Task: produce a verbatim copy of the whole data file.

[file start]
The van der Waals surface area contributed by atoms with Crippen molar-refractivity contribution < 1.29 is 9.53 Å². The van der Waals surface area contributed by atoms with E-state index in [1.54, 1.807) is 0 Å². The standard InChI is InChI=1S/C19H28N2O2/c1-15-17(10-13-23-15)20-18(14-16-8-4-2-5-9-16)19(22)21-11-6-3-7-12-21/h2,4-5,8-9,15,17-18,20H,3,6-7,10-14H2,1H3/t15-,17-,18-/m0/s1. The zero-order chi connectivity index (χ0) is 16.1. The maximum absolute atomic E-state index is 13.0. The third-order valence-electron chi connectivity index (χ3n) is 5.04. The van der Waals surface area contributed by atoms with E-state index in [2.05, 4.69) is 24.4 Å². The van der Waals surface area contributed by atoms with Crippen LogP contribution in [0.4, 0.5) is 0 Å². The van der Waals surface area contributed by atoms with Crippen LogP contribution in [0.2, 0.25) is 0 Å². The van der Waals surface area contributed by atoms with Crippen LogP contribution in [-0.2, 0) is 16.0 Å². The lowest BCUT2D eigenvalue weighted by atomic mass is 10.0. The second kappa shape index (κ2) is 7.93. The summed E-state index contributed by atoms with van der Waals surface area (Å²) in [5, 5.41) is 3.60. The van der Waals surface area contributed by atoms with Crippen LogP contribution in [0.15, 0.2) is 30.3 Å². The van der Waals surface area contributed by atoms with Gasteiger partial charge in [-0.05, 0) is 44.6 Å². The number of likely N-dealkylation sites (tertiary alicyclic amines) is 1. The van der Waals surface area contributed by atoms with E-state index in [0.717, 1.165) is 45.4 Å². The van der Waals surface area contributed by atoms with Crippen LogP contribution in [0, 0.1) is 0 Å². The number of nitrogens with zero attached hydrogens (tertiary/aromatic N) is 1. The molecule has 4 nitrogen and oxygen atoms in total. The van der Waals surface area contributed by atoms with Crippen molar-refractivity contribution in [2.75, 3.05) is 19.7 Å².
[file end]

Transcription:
The van der Waals surface area contributed by atoms with Crippen molar-refractivity contribution < 1.29 is 9.53 Å². The van der Waals surface area contributed by atoms with E-state index in [1.54, 1.807) is 0 Å². The standard InChI is InChI=1S/C19H28N2O2/c1-15-17(10-13-23-15)20-18(14-16-8-4-2-5-9-16)19(22)21-11-6-3-7-12-21/h2,4-5,8-9,15,17-18,20H,3,6-7,10-14H2,1H3/t15-,17-,18-/m0/s1. The zero-order chi connectivity index (χ0) is 16.1. The maximum absolute atomic E-state index is 13.0. The third-order valence-electron chi connectivity index (χ3n) is 5.04. The van der Waals surface area contributed by atoms with E-state index in [2.05, 4.69) is 24.4 Å². The van der Waals surface area contributed by atoms with Crippen LogP contribution in [0.4, 0.5) is 0 Å². The van der Waals surface area contributed by atoms with Crippen LogP contribution in [0.2, 0.25) is 0 Å². The van der Waals surface area contributed by atoms with Crippen LogP contribution in [-0.2, 0) is 16.0 Å². The lowest BCUT2D eigenvalue weighted by atomic mass is 10.0. The second kappa shape index (κ2) is 7.93. The summed E-state index contributed by atoms with van der Waals surface area (Å²) in [5, 5.41) is 3.60. The van der Waals surface area contributed by atoms with Crippen LogP contribution in [0.15, 0.2) is 30.3 Å². The van der Waals surface area contributed by atoms with Gasteiger partial charge in [-0.05, 0) is 44.6 Å². The number of likely N-dealkylation sites (tertiary alicyclic amines) is 1. The van der Waals surface area contributed by atoms with E-state index in [0.717, 1.165) is 45.4 Å². The van der Waals surface area contributed by atoms with Crippen LogP contribution in [0, 0.1) is 0 Å². The number of nitrogens with zero attached hydrogens (tertiary/aromatic N) is 1. The molecule has 4 nitrogen and oxygen atoms in total. The van der Waals surface area contributed by atoms with Crippen molar-refractivity contribution in [2.75, 3.05) is 19.7 Å².